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New guy here from Saskatoon, Saskatchewan

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  • New guy here from Saskatoon, Saskatchewan

    Hi just wanting to introduce myself to the group. First off I just bought a 53 2R5 and It was in a barn for the last 30 years. The truck is in very good shape and all there. The engine was rebuilt 30 years ago but was never run. I am torn between keeping it original or placing it on a suitable donor truck ie Dodge Dakota frame/engine. The engine is the flathead 6 cylinder. Your thoughts please.

  • #2
    It's just my opinion, but if the truck is pretty complete, and in good shape, I'd keep it original, sounds like a diamond in the rough. Maintenance would be fairly basic over the life of the pickup, versus trying to match a new frame, new engine, new transmission, brakes...… etc. Though parts for the Dakota much easier to get. If you do go the Dakota route, somebody would probably dearly love to have that frame and running gear for a project. My Champ pickup has a Jeep front end..... its a cobbled mess. Wish it had been original when I got it. So, my point is, if you're going to keep the pickup long term, do what you like, but if in a few years, you move on from it, I doubt anyone will take it back to original once with the Dakota frame, so it would be a Dakota frame Studebaker probably for life. Anyway, just my thoughts.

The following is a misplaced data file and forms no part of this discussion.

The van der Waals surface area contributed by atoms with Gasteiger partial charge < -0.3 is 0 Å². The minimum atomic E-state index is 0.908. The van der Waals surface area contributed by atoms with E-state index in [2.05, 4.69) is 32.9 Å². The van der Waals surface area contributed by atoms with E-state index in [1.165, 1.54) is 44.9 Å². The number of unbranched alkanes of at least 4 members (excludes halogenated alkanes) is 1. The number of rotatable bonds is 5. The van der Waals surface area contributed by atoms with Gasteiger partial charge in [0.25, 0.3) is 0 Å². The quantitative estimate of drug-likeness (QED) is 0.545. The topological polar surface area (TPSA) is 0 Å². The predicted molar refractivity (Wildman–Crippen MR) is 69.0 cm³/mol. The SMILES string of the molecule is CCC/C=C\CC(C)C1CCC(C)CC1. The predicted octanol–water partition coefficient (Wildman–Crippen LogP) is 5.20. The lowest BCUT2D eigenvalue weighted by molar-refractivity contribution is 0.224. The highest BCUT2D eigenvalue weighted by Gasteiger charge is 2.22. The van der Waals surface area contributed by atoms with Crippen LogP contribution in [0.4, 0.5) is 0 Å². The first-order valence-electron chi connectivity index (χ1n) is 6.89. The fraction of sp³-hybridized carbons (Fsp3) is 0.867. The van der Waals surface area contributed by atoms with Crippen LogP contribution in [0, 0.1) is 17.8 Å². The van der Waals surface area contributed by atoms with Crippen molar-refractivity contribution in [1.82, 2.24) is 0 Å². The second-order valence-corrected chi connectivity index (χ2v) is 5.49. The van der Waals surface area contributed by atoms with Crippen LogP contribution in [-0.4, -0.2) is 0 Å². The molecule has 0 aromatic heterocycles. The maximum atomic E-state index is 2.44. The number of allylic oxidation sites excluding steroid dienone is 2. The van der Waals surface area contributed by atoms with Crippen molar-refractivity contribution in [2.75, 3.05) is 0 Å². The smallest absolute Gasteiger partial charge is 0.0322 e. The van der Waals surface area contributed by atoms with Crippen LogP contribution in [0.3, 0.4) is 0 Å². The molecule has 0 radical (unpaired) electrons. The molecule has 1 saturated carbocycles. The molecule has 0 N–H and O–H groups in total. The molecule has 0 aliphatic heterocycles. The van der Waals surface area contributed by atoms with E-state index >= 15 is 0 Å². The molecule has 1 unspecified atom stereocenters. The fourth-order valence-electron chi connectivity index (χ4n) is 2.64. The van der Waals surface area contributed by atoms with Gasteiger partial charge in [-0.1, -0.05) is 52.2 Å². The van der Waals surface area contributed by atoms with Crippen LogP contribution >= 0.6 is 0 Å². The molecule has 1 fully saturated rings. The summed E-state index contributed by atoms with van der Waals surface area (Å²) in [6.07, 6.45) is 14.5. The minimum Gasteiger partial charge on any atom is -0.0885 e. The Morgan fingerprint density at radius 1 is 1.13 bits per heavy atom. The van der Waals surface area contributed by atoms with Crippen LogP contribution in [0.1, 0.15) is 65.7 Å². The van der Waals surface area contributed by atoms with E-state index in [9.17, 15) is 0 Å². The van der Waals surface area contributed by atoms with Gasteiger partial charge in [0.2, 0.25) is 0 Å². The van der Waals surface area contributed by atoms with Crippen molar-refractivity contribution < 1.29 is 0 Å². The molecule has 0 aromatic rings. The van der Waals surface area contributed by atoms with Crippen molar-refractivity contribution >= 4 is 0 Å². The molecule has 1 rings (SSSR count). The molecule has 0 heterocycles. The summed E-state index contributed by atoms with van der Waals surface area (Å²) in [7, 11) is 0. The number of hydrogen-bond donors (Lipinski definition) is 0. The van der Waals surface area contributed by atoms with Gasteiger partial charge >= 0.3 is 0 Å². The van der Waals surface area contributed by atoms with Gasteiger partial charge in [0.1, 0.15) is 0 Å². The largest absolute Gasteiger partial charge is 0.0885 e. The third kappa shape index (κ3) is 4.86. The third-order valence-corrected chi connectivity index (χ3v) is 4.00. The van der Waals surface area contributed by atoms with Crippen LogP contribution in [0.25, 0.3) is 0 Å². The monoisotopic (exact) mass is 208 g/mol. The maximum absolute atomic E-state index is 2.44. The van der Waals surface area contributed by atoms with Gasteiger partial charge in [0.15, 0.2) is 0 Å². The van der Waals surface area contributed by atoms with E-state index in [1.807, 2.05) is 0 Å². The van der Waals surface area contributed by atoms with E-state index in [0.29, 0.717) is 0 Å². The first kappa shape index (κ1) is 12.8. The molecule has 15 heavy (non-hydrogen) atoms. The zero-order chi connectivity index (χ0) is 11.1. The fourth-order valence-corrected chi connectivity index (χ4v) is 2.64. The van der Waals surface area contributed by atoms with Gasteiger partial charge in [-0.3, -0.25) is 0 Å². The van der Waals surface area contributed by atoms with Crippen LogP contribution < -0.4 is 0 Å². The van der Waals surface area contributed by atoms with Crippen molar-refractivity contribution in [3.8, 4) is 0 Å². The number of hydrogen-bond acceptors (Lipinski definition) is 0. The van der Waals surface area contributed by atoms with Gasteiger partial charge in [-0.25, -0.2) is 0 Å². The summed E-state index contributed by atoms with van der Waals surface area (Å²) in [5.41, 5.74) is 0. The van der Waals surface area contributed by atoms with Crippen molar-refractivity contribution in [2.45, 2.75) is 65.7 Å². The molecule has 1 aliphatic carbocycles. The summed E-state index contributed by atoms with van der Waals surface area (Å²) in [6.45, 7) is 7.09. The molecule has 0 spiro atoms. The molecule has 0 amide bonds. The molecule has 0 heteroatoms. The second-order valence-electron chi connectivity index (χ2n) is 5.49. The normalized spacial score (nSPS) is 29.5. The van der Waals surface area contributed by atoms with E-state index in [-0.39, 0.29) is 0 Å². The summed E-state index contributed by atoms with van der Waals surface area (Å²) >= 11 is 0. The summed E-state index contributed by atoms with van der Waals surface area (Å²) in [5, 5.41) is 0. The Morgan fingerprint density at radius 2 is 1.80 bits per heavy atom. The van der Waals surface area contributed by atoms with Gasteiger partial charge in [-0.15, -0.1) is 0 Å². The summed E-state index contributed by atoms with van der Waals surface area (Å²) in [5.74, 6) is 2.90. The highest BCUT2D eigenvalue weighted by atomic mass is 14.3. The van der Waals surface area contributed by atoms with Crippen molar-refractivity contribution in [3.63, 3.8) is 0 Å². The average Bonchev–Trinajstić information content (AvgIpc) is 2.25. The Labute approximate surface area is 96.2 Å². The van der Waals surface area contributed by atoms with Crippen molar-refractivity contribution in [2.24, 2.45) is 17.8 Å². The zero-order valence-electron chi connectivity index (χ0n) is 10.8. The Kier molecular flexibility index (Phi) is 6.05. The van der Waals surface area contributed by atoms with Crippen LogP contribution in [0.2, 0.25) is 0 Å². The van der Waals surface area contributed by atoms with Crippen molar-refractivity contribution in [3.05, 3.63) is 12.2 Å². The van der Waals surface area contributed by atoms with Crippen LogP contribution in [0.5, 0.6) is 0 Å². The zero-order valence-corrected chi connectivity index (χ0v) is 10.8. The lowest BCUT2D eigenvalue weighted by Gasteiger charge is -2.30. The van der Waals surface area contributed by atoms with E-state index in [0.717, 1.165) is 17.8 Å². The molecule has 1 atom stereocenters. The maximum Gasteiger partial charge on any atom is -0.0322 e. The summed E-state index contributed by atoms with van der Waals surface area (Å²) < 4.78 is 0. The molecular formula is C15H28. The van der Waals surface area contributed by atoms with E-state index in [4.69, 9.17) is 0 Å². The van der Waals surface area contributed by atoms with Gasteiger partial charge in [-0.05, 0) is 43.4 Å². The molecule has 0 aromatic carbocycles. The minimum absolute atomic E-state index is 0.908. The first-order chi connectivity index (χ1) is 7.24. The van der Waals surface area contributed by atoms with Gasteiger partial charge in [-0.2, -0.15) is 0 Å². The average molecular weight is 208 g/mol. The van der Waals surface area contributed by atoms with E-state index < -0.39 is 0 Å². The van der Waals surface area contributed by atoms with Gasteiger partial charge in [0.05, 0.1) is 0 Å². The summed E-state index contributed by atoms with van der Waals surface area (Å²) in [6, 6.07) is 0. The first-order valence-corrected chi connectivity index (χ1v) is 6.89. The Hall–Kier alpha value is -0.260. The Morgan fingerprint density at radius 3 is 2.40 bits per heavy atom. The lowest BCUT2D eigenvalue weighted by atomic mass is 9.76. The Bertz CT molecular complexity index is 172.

Mike and Dawn

    '61 Champ

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    • #3
      They are only original once and resto-mods have limited resale appeal. If you plan on keeping it and putting lots of miles on it, then the Dakota route will make it a more comfortable cruising machine. Your truck, your money, your choice. And by the way , WELCOME to the "Studebaker world" as I see this is your firs post.
      Bob
      Bob
      Welland Ontario
      60 Lark Convertible
      64 Daytona
      sigpic
      "They were meant to be driven ... so keep on cruizin"

      Comment


      • #4
        Every year we lose a few more original Studebaker cars and trucks to either a wreck, natural disaster, or modification. I watched my brother cut up and heavily modify a few over the years and it made me sad, even though I know he was just following his passion. I agree with Mike and Bob above. If it the truck were too far gone to save any other way then save what you can and modify the rest. If the truck is all there in it's original state and can be put back on the road without doing anything other than maintenance or a restoration then I would leave it original. They are lovely machines and are a joy to drive just as they are.
        Ed Sallia
        Dundee, OR

        Sol Lucet Omnibus

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        • #5
          My vote is to keep it original as well. It is likely that you have modern vehicles for trips and daily drives. The original truck could be used for these purposes, it just won’t be as “refined”. Welcome to the forum!

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          • #6
            Welcome, I don't get on here much but, it's your passion so follow it,I at one time was going to hot rod my 54 3R6 but could not change it, they have a story to tell and I found that the people really like there story. I own 2 original family studebakers.

            Comment


            • #7
              Welcome Victor!